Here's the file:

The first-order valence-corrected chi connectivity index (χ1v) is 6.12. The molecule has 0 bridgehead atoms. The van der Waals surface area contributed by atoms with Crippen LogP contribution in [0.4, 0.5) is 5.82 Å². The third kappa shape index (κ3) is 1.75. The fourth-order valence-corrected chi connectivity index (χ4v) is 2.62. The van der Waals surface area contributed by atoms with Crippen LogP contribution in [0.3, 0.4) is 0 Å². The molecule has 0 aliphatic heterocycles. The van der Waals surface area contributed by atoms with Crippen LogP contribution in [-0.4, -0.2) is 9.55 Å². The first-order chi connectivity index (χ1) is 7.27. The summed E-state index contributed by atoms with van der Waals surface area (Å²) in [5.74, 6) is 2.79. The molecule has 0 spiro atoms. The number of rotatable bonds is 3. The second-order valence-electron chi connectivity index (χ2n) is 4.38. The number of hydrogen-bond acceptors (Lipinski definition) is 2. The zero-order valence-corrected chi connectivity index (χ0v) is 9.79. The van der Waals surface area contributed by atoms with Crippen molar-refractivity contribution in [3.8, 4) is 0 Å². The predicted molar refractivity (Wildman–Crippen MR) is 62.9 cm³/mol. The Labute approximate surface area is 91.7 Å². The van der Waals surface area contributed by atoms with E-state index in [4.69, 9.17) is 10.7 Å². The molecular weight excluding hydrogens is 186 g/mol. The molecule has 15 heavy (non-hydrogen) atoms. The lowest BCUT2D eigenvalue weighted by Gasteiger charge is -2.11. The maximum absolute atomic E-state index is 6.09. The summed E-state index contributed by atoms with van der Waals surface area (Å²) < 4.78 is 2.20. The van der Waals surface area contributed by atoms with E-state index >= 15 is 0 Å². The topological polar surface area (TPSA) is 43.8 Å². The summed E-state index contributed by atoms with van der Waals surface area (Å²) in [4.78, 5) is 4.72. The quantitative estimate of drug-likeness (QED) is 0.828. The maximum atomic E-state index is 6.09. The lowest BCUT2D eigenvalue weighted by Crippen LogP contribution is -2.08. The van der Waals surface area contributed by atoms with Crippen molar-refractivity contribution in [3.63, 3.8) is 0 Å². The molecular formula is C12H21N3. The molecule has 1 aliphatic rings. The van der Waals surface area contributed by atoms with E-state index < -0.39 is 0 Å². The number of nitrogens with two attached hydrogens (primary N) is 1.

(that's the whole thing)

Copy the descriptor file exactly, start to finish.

The first-order valence-corrected chi connectivity index (χ1v) is 6.12. The molecule has 0 bridgehead atoms. The van der Waals surface area contributed by atoms with Crippen LogP contribution in [0.4, 0.5) is 5.82 Å². The third kappa shape index (κ3) is 1.75. The fourth-order valence-corrected chi connectivity index (χ4v) is 2.62. The van der Waals surface area contributed by atoms with Crippen LogP contribution in [0.3, 0.4) is 0 Å². The molecule has 0 aliphatic heterocycles. The van der Waals surface area contributed by atoms with Crippen LogP contribution in [-0.4, -0.2) is 9.55 Å². The first-order chi connectivity index (χ1) is 7.27. The summed E-state index contributed by atoms with van der Waals surface area (Å²) in [5.74, 6) is 2.79. The molecule has 0 spiro atoms. The number of rotatable bonds is 3. The second-order valence-electron chi connectivity index (χ2n) is 4.38. The number of hydrogen-bond acceptors (Lipinski definition) is 2. The zero-order valence-corrected chi connectivity index (χ0v) is 9.79. The van der Waals surface area contributed by atoms with Crippen molar-refractivity contribution in [3.8, 4) is 0 Å². The predicted molar refractivity (Wildman–Crippen MR) is 62.9 cm³/mol. The Labute approximate surface area is 91.7 Å². The van der Waals surface area contributed by atoms with E-state index in [4.69, 9.17) is 10.7 Å². The molecular weight excluding hydrogens is 186 g/mol. The molecule has 15 heavy (non-hydrogen) atoms. The lowest BCUT2D eigenvalue weighted by Gasteiger charge is -2.11. The maximum absolute atomic E-state index is 6.09. The summed E-state index contributed by atoms with van der Waals surface area (Å²) < 4.78 is 2.20. The van der Waals surface area contributed by atoms with E-state index >= 15 is 0 Å². The topological polar surface area (TPSA) is 43.8 Å². The summed E-state index contributed by atoms with van der Waals surface area (Å²) in [4.78, 5) is 4.72. The quantitative estimate of drug-likeness (QED) is 0.828. The maximum atomic E-state index is 6.09. The lowest BCUT2D eigenvalue weighted by Crippen LogP contribution is -2.08. The van der Waals surface area contributed by atoms with Crippen molar-refractivity contribution in [3.63, 3.8) is 0 Å². The molecular formula is C12H21N3. The molecule has 1 aliphatic rings. The van der Waals surface area contributed by atoms with E-state index < -0.39 is 0 Å². The number of nitrogens with two attached hydrogens (primary N) is 1.